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15370 items
  1. Myanmar Opium Farmers Forum at the Commission on Narcotic Drugs in October 2018

    Myanmar Opium Farmers Forum (MOFF)
    30 October 2018
    Multi-media

    The voice of communities involved in illicit cultivation had long been excluded from policymaking platforms. However, thanks to growing networks such as the Myanmar Opium Farmers Forum, more and more farmers have gained more space to provide input to drug policy discussions at the UN level.

  2. Video: War on dissent

    30 October 2018
    Multi-media

    A short film by Netpol, made with support from the Transnational Institute and filmmaker Jason Parkinson, on the shrinking space for protest in the UK.

  3. A war on dissent?

    Kevin Blowe
    30 October 2018
    Article

    The Network for Police Monitoring (Netpol) campaigns against police surveillance on political dissent and the regular smearing of activists and groups as “domestic extremists”. Kevin Blowe explains how the police are closing down the space for protest in the UK.

  4. The Blue Fix

    • Zoe Brent, Mads Barbesgaard, Carsten Pedersen
    29 October 2018
    Policy issue

    This brief explores the politics behind the promise of ‘blue growth'. We have discovered that the discourse around blue growth, blue economy, blue revolution and the like is a masterfully mixed and powerful cocktail. The ingredients that make up this mix are the subject of this brief, and our intention is to explore the function of each component of the cocktail.

  5. Fair, Clean and Democratic Energy: mPOWER meets Municipalize Europe!

    06 November 2018 - Event

    In a Europe governed in the interests of the few, where the far right is on the rise, towns and cities are building new ways to do politics and defend the common good from the bottom up. In Spain, 'cities of change' are combating speculation and defending the right to housing. In Italy, local governments are creating new legal mechanisms to protect the urban commons, and cities across Europe are taking energy and water delivery back into public hands after failed privatisations. Municipalism is transforming Europe from the bottom up.

  6. Alternative development and human rights

    Martin Jelsma
    24 October 2018
    Article

    Around the world, millions of people depend on the cultivation of coca, opium poppy and cannabis for basic subsistence. The 1961 Convention introduced strict controls on the cultivation of these plants and banned centuries-old traditional medicinal, cultural and ceremonial uses. The 1988 Convention reinforced those provisions, obliging states to eradicate illicit cultivation and to impose criminal sanctions.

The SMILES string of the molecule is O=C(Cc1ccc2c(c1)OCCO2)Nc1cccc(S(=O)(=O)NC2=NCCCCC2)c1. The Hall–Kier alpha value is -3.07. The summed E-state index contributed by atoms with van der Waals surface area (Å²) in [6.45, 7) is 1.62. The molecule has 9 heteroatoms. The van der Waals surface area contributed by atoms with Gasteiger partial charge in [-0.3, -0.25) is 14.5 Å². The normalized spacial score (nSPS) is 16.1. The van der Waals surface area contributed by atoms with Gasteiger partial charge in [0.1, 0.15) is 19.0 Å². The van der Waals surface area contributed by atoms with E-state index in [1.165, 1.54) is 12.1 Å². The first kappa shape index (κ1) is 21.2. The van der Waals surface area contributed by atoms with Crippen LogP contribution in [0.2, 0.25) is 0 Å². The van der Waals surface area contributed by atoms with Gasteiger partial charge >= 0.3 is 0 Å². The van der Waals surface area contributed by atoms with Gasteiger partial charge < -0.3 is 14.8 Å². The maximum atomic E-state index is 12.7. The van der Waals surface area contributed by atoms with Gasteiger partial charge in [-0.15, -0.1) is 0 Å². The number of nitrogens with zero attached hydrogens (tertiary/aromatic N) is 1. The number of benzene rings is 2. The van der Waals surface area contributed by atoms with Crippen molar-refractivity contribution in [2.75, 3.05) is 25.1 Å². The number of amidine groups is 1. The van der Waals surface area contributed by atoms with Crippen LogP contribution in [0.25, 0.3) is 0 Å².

7. Does the Hague Court of Arbitration bring justice for the oil victims of the Amazon or does it deliver the opposite?

    25 October 2018 - Event

    This debate on Thursday 25 October focusses on the impact of pollution on indigenous peoples as well as the working of national and international legal instruments, in particular The Hague Court of Arbitration. How does it operate? Who are the judges? Who benefits?

  8. Connecting the dots... Human rights, illicit cultivation and alternative development

    • Martin Jelsma
    22 October 2018
    Report

    How can we resolve the tensions between current drug control policies and states’ human rights obligations? The international human rights framework clearly establishes that, in the event of conflicts between obligations under the UN Charter and other international agreements, human rights obligations take precedence. As legally regulated cannabis markets start to grow, now is the time to secure a legitimate place for small farmers using alternative development, human rights and fair trade principles.

  9. The elegant way to end global cannabis prohibition: Inter se modification

    18 October 2018
    Multi-media

    Countries that embrace legal regulation find themselves in breach of international law. In this video, we explain a strategy to resolve those treaty tensions and to enable progressive and sustainable change at the global level.

  10. The EU and the corporate impunity nexus

    • Mónica Vargas, Olivier Petitjean, Brid Brennan, Raffaele Morgantini, Juliette Renaud
    15 October 2018
    Report